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NEWS

Roaring Kitty’s GameStop options up millions, but cashing in may be tricky

By Saqib Iqbal Ahmed

NEW YORK (Reuters) – “Roaring Kitty” Keith Gill, the stock influencer behind the 2021 meme stock frenzy, may be sitting on a paper profit of tens of millions of dollars on his position in GameStop options, but reaping those gains might not be easy.

GameStop soared 21% on Monday after Gill’s Reddit account posted a screenshot showing a $116 million bet on the embattled video game retailer. The post, the first from the account in three years, also showed a position of 120,000 GameStop June 21 call options at a strike price of $20, worth $65.7 million at Friday’s close. Call options convey the right to buy shares at a fixed price in the future.

Reuters was unable to independently verify if the Reddit post was made by Keith Gill or if the positions disclosed were authentic.

However, Trade Alert data showed the number of open contracts in GameStop soared to 145,000 by the end of May, from just about 15,000 on May 19. Figuring an average trading price of $5.52 during that period, a buyer of 120,000 options contracts would have been up about $54 million on Monday, based on the contracts’ closing price of $10 a piece.

Exiting an options trade could mean selling the options themselves or taking delivery of the underlying shares. Both choices could be problematic, given the size of the position and the spotlight on GameStop, options mavens said.

It would be difficult to sell even a partial chunk of the options position without drawing attention, potentially knocking down the price of the options as well as the underlying stock, market participants said.

“It’s much easier to sell 10 to 12 million shares than if you sold 120,000 call options,” said Steve Sosnick, chief strategist at Interactive Brokers and a former options market maker.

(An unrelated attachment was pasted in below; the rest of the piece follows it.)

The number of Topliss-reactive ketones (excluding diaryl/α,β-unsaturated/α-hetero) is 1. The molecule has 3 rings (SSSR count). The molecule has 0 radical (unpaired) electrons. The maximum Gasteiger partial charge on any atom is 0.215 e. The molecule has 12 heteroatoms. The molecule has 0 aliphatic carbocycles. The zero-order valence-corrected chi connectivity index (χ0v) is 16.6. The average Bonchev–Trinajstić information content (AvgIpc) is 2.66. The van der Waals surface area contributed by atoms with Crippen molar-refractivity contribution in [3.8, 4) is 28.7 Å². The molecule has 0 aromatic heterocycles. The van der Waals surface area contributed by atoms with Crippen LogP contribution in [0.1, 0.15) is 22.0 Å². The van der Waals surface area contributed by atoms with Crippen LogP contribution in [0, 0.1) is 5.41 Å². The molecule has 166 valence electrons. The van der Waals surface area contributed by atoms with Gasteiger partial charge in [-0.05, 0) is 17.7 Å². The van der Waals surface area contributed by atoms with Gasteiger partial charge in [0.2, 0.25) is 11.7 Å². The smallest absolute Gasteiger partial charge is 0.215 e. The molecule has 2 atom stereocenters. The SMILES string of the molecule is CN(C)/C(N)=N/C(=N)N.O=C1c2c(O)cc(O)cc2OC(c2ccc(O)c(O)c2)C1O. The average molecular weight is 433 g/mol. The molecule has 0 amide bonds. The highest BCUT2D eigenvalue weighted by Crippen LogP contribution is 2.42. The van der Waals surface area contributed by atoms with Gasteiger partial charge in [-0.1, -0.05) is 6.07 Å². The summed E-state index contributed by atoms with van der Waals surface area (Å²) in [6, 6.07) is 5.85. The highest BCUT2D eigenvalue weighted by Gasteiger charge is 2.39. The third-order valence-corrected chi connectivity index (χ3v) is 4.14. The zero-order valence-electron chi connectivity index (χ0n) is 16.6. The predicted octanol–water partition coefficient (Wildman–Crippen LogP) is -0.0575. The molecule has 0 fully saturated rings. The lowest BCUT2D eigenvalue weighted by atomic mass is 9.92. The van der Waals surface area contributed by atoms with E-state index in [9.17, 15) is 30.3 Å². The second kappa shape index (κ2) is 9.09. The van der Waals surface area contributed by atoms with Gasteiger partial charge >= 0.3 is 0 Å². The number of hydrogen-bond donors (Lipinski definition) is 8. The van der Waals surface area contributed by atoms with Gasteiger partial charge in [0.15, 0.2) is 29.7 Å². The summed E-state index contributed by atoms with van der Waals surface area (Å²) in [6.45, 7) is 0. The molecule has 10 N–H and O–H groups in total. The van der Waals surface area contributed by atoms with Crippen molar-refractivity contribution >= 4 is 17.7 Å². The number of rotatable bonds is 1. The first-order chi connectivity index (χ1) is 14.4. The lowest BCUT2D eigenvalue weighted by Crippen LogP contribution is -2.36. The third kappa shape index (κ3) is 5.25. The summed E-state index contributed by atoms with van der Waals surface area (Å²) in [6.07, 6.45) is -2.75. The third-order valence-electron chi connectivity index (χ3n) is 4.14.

It might also damage Gill’s reputation for having “diamond hands” – meme stock parlance for someone with high risk tolerance and an unwillingness to cave under pressure by selling their holdings.

“Unless he is super committed to being a long term investor and taking delivery of (the shares), it’s going to be challenging to monetize this without moving the market just because everybody’s hyper aware of this now,” said Garrett DeSimone, head of quantitative research at OptionMetrics.

The other variant – taking delivery of 12 million shares that the disclosed options contracts command, may require hundreds of millions in capital, analysts said.

One way for Gill to get around this and still make money, options traders said, would be to short 12 million shares of GameStop before the options expire. An investor going short borrows shares and sells them in the hopes of being able to buy back the stock at a lower price in the future.

If GameStop’s share price is above the options’ $20 strike price at expiration, Gill could, in theory, exercise his options – buying the stock at $20 a piece and use the shares to close out his short position.

Using Monday’s closing prices, Gill would be selling the shares at $28 and exercising his options to buy them back at $20, netting himself about $8 per share, or $96 million.

“That would make it seem like he’s still ‘a diamond hands’ and he’s still going to make money,” said Chris Murphy, co-head of derivative strategy at Susquehanna Financial Group.

(This story has been corrected to show pricing was as of Friday’s close of trading, not Monday, in paragraph 2)

 

(Reporting by Saqib Iqbal Ahmed; Editing by Ira Iosebashvili and David Gregorio)

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